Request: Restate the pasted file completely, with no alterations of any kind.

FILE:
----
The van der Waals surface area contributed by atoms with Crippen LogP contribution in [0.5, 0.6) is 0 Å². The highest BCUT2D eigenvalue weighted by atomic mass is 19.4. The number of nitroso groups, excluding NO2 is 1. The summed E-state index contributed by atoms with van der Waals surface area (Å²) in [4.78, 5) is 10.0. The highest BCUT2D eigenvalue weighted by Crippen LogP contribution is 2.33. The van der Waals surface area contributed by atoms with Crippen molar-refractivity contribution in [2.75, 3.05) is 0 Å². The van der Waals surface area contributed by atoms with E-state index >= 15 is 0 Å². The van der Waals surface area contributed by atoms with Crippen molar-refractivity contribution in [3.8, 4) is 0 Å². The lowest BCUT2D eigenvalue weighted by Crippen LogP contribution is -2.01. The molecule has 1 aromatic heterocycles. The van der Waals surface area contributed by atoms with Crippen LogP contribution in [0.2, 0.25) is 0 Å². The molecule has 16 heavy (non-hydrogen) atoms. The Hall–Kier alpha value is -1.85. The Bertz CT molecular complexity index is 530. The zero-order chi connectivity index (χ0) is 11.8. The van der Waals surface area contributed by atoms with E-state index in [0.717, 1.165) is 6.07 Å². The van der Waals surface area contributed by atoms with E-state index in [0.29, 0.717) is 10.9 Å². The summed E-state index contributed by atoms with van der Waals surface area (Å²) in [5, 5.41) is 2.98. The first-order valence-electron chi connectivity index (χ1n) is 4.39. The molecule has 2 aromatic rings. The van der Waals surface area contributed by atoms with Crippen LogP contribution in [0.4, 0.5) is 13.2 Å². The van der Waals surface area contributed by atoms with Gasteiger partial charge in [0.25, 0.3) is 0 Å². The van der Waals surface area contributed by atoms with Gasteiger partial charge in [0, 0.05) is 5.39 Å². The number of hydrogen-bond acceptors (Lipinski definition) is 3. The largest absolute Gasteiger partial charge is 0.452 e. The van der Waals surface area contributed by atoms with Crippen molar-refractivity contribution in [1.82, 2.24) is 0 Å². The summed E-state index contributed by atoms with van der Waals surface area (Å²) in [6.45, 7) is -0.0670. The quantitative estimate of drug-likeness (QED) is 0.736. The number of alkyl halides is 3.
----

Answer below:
The van der Waals surface area contributed by atoms with Crippen LogP contribution in [0.5, 0.6) is 0 Å². The highest BCUT2D eigenvalue weighted by atomic mass is 19.4. The number of nitroso groups, excluding NO2 is 1. The summed E-state index contributed by atoms with van der Waals surface area (Å²) in [4.78, 5) is 10.0. The highest BCUT2D eigenvalue weighted by Crippen LogP contribution is 2.33. The van der Waals surface area contributed by atoms with Crippen molar-refractivity contribution in [2.75, 3.05) is 0 Å². The van der Waals surface area contributed by atoms with E-state index >= 15 is 0 Å². The van der Waals surface area contributed by atoms with Crippen molar-refractivity contribution in [3.8, 4) is 0 Å². The lowest BCUT2D eigenvalue weighted by Crippen LogP contribution is -2.01. The molecule has 1 aromatic heterocycles. The van der Waals surface area contributed by atoms with Crippen LogP contribution in [0.2, 0.25) is 0 Å². The molecule has 16 heavy (non-hydrogen) atoms. The Hall–Kier alpha value is -1.85. The Bertz CT molecular complexity index is 530. The zero-order chi connectivity index (χ0) is 11.8. The van der Waals surface area contributed by atoms with E-state index in [0.717, 1.165) is 6.07 Å². The van der Waals surface area contributed by atoms with E-state index in [0.29, 0.717) is 10.9 Å². The summed E-state index contributed by atoms with van der Waals surface area (Å²) in [5, 5.41) is 2.98. The first-order valence-electron chi connectivity index (χ1n) is 4.39. The molecule has 2 aromatic rings. The van der Waals surface area contributed by atoms with Crippen LogP contribution in [0.4, 0.5) is 13.2 Å². The van der Waals surface area contributed by atoms with Gasteiger partial charge in [0.25, 0.3) is 0 Å². The van der Waals surface area contributed by atoms with Gasteiger partial charge in [0, 0.05) is 5.39 Å². The number of hydrogen-bond acceptors (Lipinski definition) is 3. The largest absolute Gasteiger partial charge is 0.452 e. The van der Waals surface area contributed by atoms with Crippen molar-refractivity contribution in [1.82, 2.24) is 0 Å². The summed E-state index contributed by atoms with van der Waals surface area (Å²) in [6.45, 7) is -0.0670. The quantitative estimate of drug-likeness (QED) is 0.736. The number of alkyl halides is 3.